Alexander Rodtschenko Pioneer girl, 1930 Gelatin-silver print, Vintage print 56 x 43,1 cm Moscow House of Photography Museum © Rodchenko’s Archive / 2011, ProLitteris, Zürich
Rodchenko became the leading spokesperson for those Russian avant guarde artists who threw in their lot with Lenin and the Bolsheviks and put their art in the service of the great cause of creating a world of peace and justice. Of course we know it turned into a totalitarian nightmare, against which Ai Weiwei is now one of the most famous current victims. When we view Rodchenko's early, optimistic works, we are forced to admire his craftsmanship and his ingenious originality, but we inevitably see this through eyes laced with irony. Who can read Rodchenko's words "The camera lens is the eye of civilized man in a socialist society."(1928), and not be struck by a sense of sadness, knowing that this was the year Stalin commenced the first Five-Year Plan. It seems quite heartbreaking to read "My creative path has not been easy, but it is clear to me who I was and what I want. I am certain that in the future I will make genuine Soviet works" (1935), knowing that the year marks the beginning of the Great Purges and that the near future will mean the dismemberment of Lenin's original party, the murder of millions and a gigantic war against Nazi Germany that will kill 20,000,000 Russians.
Alexander Rodchenko Caricature Showing Osip Brik, variant of a cover for LEF Magazine, 1924 Gelatin-silver print 24,2 x 17,9 cm Private collection © Rodchenko’s Archive / 2011, ProLitteris, Zurich
The career of Rodchenko draws inevitable comparison with that of the ingenious Russian film-maker Sergei Eisenstein. Both seemed to have been obsessed with montage in their early work, both are idealists who put their work in the service of bringing about a political revolution, and both become disillusioned by that same revolution towards the end of their lives.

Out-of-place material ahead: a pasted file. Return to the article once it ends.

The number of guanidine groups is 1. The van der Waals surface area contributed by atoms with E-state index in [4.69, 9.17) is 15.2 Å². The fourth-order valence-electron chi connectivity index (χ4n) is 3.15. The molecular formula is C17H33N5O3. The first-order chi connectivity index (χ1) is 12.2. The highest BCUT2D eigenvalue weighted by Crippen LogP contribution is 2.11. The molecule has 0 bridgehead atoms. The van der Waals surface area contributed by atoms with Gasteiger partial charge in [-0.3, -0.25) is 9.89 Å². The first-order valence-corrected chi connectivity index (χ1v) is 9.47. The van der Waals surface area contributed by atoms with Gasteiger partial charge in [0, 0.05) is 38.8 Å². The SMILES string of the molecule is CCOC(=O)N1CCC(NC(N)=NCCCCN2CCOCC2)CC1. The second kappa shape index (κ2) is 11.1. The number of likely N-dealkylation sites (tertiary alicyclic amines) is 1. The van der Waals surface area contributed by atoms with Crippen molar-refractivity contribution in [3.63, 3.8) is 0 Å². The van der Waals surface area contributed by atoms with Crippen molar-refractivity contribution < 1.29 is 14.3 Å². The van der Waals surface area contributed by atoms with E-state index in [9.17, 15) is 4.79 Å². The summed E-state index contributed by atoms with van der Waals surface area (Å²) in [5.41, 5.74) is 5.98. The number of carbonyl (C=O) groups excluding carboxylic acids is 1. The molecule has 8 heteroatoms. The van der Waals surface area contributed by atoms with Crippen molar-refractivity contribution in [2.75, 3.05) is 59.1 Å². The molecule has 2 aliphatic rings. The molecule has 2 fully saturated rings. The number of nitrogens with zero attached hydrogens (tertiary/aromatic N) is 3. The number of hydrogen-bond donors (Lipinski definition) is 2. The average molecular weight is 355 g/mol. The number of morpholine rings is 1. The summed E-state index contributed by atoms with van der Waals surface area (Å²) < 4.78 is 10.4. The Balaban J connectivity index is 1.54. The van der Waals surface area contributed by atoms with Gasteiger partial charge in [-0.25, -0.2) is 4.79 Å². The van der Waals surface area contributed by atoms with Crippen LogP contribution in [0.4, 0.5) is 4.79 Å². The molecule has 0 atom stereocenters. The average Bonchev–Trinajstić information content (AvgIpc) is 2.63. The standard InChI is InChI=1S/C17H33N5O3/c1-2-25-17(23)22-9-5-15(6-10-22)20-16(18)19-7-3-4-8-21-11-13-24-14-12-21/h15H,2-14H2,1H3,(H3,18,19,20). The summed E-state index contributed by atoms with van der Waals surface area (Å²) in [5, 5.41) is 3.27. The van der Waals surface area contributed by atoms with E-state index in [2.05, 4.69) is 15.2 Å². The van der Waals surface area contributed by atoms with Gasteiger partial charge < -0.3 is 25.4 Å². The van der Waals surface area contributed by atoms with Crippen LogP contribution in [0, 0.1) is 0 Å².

Alexander Rodchenko Girl with a Leica, 1934 Gelatin-silver print, Vintage print 45 x 29,5 cm Private collection © Rodchenko’s Archive / 2011, ProLitteris, Zurich
Ai Weiwei is another politically motivated artist, one who lives with the consequences of the victory of communism. But unlike Rodchenko, instead of supporting the communist state, he has used his photos and film, in all their wonderful quirkiness, to attack the absurdity and hubris of state power. The cost has been huge. As part of this exhibition Ai Weiwei was supposed to give a talk in Winterthur last week - but as we all know by now, China's most internationally famous artist has disappeared into the Chinese labryint of oppression, having been arrested on April 3rd.
His "June 1994" must surely bring a smile to most faces, with the contrast between, on the one hand, the officials in uniform and the man standing stiffly for a photo outside the Forbidden City with its image of Chairman Mao, and, on the other hand, the pretty woman who faces us and raises her dress to give us a glimpse of her knickers. As I said, the irreverence will bring a smile to most, but certainly a scowl from the members of the Party.
Ai Weiwei June 1994, 1994 C-print, 117,5 x 152 cm © Ai Weiwei
Ai Weiwei Study of Perspective – Tiananmen, 1995-2010 C-print, 32,5 x 43,5 cm © Ai Weiwei
The most impressive part of this exhibition is when one steps into a large room to be surrounded by dozens a large coloured prints called "Provisional Landscapes". These cityscapes are in transition (Provisional) because of the Chinese government's scorch-earth policy towards its own past and present. In its myopic drive towards the future and modernization it is willing to destroy entire neighbourhoods, an easy thing to do when the state owns all of the land.
Ai Weiwei Provisional Landscapes, 2002-2008 Diptych, Inkjet-prints, each 66 x 84 cm © Ai Weiwei
This disregard for the past is captured by Ai Weiwei's self-portrait triptych "Dropping a Han-Dynasty Urn":
Dropping a Han-Dynasty Urn, 1995
Triptych, C-prints, each 150 x 166 cm
I must admit to a sense of unease as I walked around this exhibition yesterday with my family. Having soaked in the images, we had lunch in the museum's Restaurant George. The children bought a few souvenirs of the day. It was a wonderful way to spend Ascension Thursday. The unease came from knowing that Ai Weiwei has not been able to enjoy this. It is an outrage that, instead, he languishes in an unknown prison in China.